Simple, ordinary, faithful, and caring women want to assure that their recently tortured and murdered friend had a proper burial, so they go to the site in the early morning hours to anoint the body.
It is here that they ask one of the simple and profound questions found in the Scriptures. WHO WILL ROLL AWAY THE STONE?
Today, Lent begins. It is a time to examine what stones have hardened in our lives over the years, stones that need to be acknowledged and rolled away so that the fulness of the One who is buried can be liberated.
As members of the dominant culture in Notre Dame, we have inherited from our cultures, our educational experiences, our families and our church, ideas and attitudes that have taught us to believe, accept and live out superior definitions of ourselves and of our roles in society and in Notre Dame. This results in our rugged, independent spirits who always know the right way of doing things and the judgments we make of others who think, feel and believe differently from us. These are our stones that need repentance.
Communities of color, on the other hand, have been taught from these same influences of culture, religion, and education to believe, accept, and live out negative social definitions of themselves and of their roles in society. This results in never feeling competent enough or good enough. It produces a lethal blow to one’s self concept and self-esteem. These are the stones that need tending to.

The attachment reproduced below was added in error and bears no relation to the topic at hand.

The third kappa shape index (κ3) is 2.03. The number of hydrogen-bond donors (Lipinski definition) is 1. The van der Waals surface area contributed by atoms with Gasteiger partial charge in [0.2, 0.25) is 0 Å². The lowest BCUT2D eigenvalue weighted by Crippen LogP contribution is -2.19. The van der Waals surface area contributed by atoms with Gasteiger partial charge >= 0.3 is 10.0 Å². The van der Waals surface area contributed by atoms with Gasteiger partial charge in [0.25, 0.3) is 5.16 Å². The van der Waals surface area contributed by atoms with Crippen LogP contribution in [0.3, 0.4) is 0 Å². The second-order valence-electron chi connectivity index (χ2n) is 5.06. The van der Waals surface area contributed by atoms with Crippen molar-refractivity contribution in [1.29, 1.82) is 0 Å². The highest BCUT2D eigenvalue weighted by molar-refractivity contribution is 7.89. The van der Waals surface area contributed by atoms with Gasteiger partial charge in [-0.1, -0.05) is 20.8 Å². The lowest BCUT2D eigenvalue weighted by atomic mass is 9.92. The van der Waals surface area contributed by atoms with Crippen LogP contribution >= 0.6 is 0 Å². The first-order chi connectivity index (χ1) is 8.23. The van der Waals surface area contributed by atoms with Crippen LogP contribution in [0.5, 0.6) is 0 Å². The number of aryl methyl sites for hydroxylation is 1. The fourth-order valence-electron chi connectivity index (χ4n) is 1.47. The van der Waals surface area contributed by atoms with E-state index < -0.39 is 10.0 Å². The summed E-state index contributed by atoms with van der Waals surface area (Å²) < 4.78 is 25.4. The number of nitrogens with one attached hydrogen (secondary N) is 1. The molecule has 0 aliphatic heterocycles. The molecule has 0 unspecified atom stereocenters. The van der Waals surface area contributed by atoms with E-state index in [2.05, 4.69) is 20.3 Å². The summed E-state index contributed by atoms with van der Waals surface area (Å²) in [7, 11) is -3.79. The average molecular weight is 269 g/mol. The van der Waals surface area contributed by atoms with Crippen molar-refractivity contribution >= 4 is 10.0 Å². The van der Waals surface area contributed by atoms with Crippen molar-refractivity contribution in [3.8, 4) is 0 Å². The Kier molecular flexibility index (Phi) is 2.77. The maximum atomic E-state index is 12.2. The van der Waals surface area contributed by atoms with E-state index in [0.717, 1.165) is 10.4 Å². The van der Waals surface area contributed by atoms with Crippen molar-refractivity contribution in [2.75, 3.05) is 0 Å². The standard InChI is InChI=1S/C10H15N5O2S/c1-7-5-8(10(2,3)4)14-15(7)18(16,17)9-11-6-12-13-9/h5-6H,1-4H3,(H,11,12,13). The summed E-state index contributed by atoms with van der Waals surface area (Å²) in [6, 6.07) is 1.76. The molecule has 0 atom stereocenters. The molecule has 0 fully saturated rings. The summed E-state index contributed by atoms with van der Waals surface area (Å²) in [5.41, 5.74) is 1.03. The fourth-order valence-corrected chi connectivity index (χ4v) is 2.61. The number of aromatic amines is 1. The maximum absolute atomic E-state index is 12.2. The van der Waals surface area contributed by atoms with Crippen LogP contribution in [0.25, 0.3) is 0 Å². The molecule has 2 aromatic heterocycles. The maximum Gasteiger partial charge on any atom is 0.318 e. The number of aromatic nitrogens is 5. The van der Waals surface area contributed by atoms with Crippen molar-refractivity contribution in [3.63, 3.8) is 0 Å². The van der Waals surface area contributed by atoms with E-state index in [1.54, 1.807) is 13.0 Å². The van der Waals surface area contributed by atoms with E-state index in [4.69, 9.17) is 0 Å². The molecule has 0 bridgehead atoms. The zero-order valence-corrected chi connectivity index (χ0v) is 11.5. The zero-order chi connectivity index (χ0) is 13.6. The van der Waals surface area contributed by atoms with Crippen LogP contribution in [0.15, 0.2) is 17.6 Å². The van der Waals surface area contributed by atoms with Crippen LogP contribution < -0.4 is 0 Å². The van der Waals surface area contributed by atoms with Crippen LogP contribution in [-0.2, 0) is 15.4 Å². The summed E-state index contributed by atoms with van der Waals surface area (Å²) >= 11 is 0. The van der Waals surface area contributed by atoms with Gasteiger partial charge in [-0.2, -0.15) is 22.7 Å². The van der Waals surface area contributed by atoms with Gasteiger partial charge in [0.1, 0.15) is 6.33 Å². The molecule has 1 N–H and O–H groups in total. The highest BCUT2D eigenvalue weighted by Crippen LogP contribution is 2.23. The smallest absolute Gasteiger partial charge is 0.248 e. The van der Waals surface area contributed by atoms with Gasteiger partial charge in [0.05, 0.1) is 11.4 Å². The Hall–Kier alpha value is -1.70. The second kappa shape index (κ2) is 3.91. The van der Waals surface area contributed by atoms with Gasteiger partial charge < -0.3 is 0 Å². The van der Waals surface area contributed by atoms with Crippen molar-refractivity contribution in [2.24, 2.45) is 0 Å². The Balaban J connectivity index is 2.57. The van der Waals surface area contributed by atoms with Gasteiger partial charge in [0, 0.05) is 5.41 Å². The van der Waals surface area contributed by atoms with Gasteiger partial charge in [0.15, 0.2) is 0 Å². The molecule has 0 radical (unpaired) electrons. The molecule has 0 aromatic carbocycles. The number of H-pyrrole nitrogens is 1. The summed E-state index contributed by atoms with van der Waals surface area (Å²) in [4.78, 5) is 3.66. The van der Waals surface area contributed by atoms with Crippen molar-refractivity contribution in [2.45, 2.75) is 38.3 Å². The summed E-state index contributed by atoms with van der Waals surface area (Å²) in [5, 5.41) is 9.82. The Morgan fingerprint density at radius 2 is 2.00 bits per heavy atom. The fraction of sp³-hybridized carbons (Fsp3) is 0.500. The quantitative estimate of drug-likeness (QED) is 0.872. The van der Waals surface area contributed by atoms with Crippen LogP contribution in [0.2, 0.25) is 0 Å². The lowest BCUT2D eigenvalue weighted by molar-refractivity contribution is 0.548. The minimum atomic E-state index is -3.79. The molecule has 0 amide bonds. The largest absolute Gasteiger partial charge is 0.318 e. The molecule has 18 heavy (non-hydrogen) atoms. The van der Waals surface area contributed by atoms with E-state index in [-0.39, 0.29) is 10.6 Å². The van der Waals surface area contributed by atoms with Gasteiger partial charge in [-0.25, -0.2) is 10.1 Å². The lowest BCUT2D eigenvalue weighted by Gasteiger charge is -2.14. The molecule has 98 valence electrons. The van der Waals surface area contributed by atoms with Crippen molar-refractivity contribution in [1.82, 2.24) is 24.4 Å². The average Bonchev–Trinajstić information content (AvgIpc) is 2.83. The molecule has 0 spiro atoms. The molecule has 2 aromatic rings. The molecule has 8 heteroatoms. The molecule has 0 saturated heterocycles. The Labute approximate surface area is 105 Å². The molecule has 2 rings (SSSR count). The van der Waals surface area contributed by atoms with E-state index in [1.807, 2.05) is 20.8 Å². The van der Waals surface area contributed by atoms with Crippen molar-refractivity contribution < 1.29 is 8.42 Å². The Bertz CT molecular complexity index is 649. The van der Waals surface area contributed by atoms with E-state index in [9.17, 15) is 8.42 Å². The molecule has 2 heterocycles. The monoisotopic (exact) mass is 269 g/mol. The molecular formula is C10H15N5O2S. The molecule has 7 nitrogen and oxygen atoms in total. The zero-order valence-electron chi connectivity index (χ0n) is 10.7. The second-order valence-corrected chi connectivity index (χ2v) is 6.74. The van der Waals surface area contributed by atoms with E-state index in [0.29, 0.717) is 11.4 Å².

The question of ‘who will roll away the stone’ of racism is one that we must do together with our sisters and brothers of color. The members of the dominant culture cannot do it alone, (though too often we think we can). We enjoy feeling safe, secure, important, good, and comfortable and do not want to lose these feelings by discussing racism. The only way that the stone can be rolled away is for all of us to be vulnerable together…to risk having the honest conversations and to marvel together at the liberation that lies behind the stone which some call resurrection.
Anne-Louise Nadeau, SNDdeN, for the US SNDdeN Anti-Racism Team